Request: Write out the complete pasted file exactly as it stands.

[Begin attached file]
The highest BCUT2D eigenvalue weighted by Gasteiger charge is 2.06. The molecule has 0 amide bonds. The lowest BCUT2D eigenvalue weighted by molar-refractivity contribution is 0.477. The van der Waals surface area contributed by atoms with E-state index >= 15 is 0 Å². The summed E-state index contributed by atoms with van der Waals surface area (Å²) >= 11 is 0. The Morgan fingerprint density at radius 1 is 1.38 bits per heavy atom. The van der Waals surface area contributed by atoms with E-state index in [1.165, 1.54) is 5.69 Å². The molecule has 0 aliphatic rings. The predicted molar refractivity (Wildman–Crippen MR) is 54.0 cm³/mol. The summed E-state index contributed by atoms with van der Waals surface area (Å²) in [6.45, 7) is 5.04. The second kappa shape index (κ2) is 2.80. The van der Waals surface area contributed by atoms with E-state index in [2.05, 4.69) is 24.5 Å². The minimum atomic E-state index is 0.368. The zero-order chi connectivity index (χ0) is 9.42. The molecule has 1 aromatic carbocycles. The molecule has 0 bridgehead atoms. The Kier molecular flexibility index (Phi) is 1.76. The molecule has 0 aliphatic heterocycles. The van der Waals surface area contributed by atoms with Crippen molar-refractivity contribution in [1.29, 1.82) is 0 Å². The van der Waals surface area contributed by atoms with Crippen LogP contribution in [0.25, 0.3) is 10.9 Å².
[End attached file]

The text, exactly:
The highest BCUT2D eigenvalue weighted by Gasteiger charge is 2.06. The molecule has 0 amide bonds. The lowest BCUT2D eigenvalue weighted by molar-refractivity contribution is 0.477. The van der Waals surface area contributed by atoms with E-state index >= 15 is 0 Å². The summed E-state index contributed by atoms with van der Waals surface area (Å²) >= 11 is 0. The Morgan fingerprint density at radius 1 is 1.38 bits per heavy atom. The van der Waals surface area contributed by atoms with E-state index in [1.165, 1.54) is 5.69 Å². The molecule has 0 aliphatic rings. The predicted molar refractivity (Wildman–Crippen MR) is 54.0 cm³/mol. The summed E-state index contributed by atoms with van der Waals surface area (Å²) in [6.45, 7) is 5.04. The second kappa shape index (κ2) is 2.80. The van der Waals surface area contributed by atoms with E-state index in [2.05, 4.69) is 24.5 Å². The minimum atomic E-state index is 0.368. The zero-order chi connectivity index (χ0) is 9.42. The molecule has 1 aromatic carbocycles. The molecule has 0 bridgehead atoms. The Kier molecular flexibility index (Phi) is 1.76. The molecule has 0 aliphatic heterocycles. The van der Waals surface area contributed by atoms with Crippen molar-refractivity contribution in [1.29, 1.82) is 0 Å². The van der Waals surface area contributed by atoms with Crippen LogP contribution in [0.25, 0.3) is 10.9 Å².